In an industry that is inherently risky, how can we keep the creatives creating but protect our performers and audience?
Glitter cannons and pyro water falls, herds of goats, a harp and an opera company up a wet Scottish mountain, as well as synchronised swimmers in a car park, are all risk assessments that I have been asked to write within my various health and safety roles. While not all events are as risky as a man dropping down a pole onto a chainsaw as with Britain’s got Talent this year, managing risk is not for the faint hearted.
Bringing new audiences into unfamiliar surroundings can throw up a number of risks. A pharmaceutical conference may not have the same risks as a motorbike stunt show. However, there are risks that should in all cases be considered and controlled.
My friends think it a little absurd that someone who has sky dived, loves rollercoasters that whizz you around till you are sick and can’t stay away from a ski slope or cave dive deals with health and safety on a daily basis. Much of this stems from their misconception that H&S is about being obsessed with banning conkers in playgrounds and candy floss on sticks. However it is my experience that those involved in health and safety more often than not believe that life is about risk taking, and that risks are important in life for learning and indeed fun! The trick is to ensure that they are properly identified and managed.
I am obviously not advocating dangerous or risky broadcasting or events, but ones that allow the risks that are being taken, to be managed properly and with care. Lets hug our risks, and encompass them in care and parameters rather, than banishing them!
“Prior planning prevents a p*** poor performance” my Dad used to say – he couldn’t be more right! The Health and Safety Executive in their event guidelines require all event organisers to ask themselves the following questions when planning an event:
- Have you decided who will help you with your duties?
- Is there a clear understanding within the organising team of who will be responsible for safety matters?
- Have you risk assessed your event and prepared a safety plan?
- Did you involve your workers during the planning of your event?
- Did you liaise with other agencies?
- Have you gathered and assessed relevant information to help you determine whether you have selected suitable and competent contractors?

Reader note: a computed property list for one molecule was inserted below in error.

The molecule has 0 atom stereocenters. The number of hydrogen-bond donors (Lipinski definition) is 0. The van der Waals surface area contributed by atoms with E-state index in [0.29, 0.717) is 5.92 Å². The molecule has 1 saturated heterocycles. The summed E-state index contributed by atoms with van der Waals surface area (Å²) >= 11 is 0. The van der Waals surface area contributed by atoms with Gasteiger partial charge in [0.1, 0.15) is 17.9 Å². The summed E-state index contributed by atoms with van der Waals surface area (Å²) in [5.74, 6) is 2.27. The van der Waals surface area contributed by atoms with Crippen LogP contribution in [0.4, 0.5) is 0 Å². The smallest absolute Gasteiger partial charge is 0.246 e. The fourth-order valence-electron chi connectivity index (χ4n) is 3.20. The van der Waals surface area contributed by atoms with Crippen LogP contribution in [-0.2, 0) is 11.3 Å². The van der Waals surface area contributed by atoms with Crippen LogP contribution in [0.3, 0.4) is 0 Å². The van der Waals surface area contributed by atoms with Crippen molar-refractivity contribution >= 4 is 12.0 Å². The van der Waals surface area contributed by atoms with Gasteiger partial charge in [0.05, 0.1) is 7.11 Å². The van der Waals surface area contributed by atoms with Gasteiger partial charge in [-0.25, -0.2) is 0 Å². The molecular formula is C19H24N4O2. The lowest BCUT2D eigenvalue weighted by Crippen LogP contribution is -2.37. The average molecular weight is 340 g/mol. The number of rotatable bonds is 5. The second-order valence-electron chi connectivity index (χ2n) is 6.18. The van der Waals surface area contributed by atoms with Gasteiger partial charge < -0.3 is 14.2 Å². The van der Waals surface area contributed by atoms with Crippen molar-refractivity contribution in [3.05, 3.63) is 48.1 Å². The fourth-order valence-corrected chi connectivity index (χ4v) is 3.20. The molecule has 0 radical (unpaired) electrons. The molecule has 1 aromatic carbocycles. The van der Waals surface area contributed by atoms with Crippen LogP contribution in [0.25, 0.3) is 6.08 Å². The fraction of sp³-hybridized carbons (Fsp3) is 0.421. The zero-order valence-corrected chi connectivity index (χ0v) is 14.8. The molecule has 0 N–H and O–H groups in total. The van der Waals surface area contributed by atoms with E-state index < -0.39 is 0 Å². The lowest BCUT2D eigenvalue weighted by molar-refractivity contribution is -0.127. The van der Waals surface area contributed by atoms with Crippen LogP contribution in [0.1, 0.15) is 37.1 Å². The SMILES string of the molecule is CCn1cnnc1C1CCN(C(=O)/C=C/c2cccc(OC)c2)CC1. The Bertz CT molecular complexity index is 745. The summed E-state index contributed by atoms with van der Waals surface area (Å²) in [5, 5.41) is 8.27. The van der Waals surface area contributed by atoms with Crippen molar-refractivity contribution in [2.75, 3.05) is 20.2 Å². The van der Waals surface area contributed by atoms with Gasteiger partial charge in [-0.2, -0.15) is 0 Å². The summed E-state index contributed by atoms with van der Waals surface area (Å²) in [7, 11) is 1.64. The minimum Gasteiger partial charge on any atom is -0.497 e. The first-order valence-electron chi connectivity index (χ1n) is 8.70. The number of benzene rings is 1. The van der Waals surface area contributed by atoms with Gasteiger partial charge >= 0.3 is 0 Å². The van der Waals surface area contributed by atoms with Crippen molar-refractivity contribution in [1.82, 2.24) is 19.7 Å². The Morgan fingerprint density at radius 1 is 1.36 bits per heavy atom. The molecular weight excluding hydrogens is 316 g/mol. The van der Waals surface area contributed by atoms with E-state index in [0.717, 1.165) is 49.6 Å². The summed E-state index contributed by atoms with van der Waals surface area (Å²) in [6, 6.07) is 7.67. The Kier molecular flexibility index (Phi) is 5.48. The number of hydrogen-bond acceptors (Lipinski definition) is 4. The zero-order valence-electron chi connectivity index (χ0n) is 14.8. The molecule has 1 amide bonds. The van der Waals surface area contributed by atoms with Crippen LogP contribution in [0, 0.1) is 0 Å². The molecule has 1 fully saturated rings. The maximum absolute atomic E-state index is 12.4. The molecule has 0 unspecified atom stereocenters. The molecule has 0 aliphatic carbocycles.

- Have you provided the right workplace facilities?
- Have you planned for incidents and emergencies? “
Considered health and safety management through planning, documentation, security provisions and implementation of risk precautions ensures that the safety of your attendees, contractors, performers, VIPs and VVIPs is paramount. Cautious checking of suppliers, their insurance, method statements and risk assessments is key. If they can’t provide robust, detailed documentation you don’t want them as part of your broadcast or event.
The careful management of your events can also be a clear marketing tool. As an organiser of the broadcast of Hyde Park festival in a day and Proms in the Park, it was essential to ensure that that the security provisions were as stringent as possible given the potential terrorist threat. With 250,000 tickets sold for an event in central London, security provision was key! I also work at the Nomad, throughout all the various locations from Lidos to Churches, where the safety of our attendees is well documented, well resourced and carefully planned for. This is no small feat given the health and safety requirements of over 60 extremely varied locations and the potential inevitable with the outdoor arm of the Nomad – the weather! Upon a recent health and safety audit by the Grosvenor Estate health and safety team, the Nomad was given 3 out of 3 stars for its attention to health and safety and the comments were that the Nomad team was “excellent, open and extremely professional.”
Health and safety may not be the most glamorous or most straightforward part of organising an event. However, it is a necessity and utterly important in the planning and execution-so don’t banish the risk or the fun – keep the creatives creating! Embrace the creative, the fun and the risk to provide your stunning memorable moment so that it can go down in history for all the right reasons!
HUG THAT RISK!